Tainos hated hard labor and ardous climbs. For those reasons, they, for the most part stayed away from the mountainous regions of the island. You will find that the caciquats coincided with the coastal plains or interior valleys.

The Marien with Guacanagaric as cacique was situated in the north and north East Coast interior stradling the northern regions of nowadays Haiti and Dominican Republic. The Maguana with Caonabo as cacique, occupied the central plains of the Cibao. The Magua with Guarionex as cacique, was in the farther North East. The Xaragua with Bohechio as cacique, occupied the western plains of nowadays Haiti. The Higuey with Cotubanama or Cayacoa, Occupied the Easternmost peninsula Rico

The villages contained an average of one to two thousand people living in irregular houses arranged around a plaza. The typical village of the Taino contained a flat court in the center of the villagewith houses surrounding it. The regular houses had a circular shaped figure with poles providing its primary support.They had dirt floor and roofed dwelling and were covered with woven straw and palm leaves. These houses were called ajoupas. They received guests on wooden stools.

Tainos had strong familial ties and related families lived together. Tainos society was a polygamous one with the cacique allowed to have more wives than the other men of the villages. Being married to a cacique was considered a great honor. The cacique wives and children enjoyed a superior lifestyle and they all lived in the same house. The house of the cacique was rectangular and was made with the same materials as the other houses. Their flat court situated in the center of the village was used for various festivals both religious and secular. During those festivals, they played a ball game that closely resembles modern-day soccer.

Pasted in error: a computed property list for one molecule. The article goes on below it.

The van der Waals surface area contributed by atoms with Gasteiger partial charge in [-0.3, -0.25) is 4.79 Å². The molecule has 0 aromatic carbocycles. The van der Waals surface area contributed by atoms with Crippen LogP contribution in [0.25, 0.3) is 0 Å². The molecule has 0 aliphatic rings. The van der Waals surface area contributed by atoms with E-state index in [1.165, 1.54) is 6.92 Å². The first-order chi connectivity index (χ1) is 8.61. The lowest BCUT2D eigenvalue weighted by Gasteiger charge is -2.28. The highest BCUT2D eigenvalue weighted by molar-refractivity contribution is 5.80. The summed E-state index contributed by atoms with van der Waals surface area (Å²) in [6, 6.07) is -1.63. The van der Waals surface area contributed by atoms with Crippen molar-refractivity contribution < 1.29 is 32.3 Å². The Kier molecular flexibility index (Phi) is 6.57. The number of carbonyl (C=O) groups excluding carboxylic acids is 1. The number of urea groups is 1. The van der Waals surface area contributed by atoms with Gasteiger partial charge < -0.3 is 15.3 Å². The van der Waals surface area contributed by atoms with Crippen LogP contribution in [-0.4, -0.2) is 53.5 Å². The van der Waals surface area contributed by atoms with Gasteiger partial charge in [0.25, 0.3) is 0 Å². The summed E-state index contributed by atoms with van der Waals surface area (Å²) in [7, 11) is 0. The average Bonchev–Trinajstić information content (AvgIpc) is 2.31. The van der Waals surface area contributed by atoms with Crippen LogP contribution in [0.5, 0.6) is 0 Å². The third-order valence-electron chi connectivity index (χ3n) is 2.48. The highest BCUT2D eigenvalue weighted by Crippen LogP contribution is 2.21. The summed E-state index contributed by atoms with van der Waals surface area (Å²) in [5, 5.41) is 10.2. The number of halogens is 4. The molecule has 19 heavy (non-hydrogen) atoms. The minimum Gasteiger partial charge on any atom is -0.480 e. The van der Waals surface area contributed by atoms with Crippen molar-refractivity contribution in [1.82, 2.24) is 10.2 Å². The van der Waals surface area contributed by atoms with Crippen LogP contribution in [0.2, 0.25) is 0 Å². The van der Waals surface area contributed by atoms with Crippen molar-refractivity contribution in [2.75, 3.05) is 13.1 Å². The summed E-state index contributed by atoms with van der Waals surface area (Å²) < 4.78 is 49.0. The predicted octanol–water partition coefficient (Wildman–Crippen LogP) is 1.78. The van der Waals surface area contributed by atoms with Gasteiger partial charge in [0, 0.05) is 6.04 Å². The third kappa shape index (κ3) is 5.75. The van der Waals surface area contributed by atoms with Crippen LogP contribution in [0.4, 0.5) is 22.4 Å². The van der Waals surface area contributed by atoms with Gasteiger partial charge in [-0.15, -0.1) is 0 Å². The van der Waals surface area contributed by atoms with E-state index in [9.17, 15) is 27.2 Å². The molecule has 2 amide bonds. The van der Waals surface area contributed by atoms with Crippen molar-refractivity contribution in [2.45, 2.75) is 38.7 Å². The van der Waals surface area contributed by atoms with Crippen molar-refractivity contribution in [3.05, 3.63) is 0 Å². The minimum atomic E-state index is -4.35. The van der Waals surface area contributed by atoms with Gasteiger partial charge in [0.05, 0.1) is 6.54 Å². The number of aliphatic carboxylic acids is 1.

The young Tainos kids wore nothing; the men covered their genitalia with cotton cloths. The married women, however, wore short skirts called nagua; the unmarried ones wore headbands. It was part of their culture to flatten their forehead by placing a hard object against it at childbirth. Also the ears and nasal area were pierced; their waist and necks were decorated. The color red was very often used in the decorations of their bodies, which is probably why it is often thought that Tainos had red skin. The Tainos were well groomed. They liked to bathe often. Later, the Spaniards enacted a law forbidding this healthy attitude considering it as harmful to the Indians. The Spaniards believed that frequent bathing would take one’s soul away.

The Tainos had a good defense system since they were often in need to defend themselves against the Island-Caribs. At the time of the conquest, the Tainos were fighting against the Caribs who had invaded the eastern part of Haiti.

Agriculture and Diet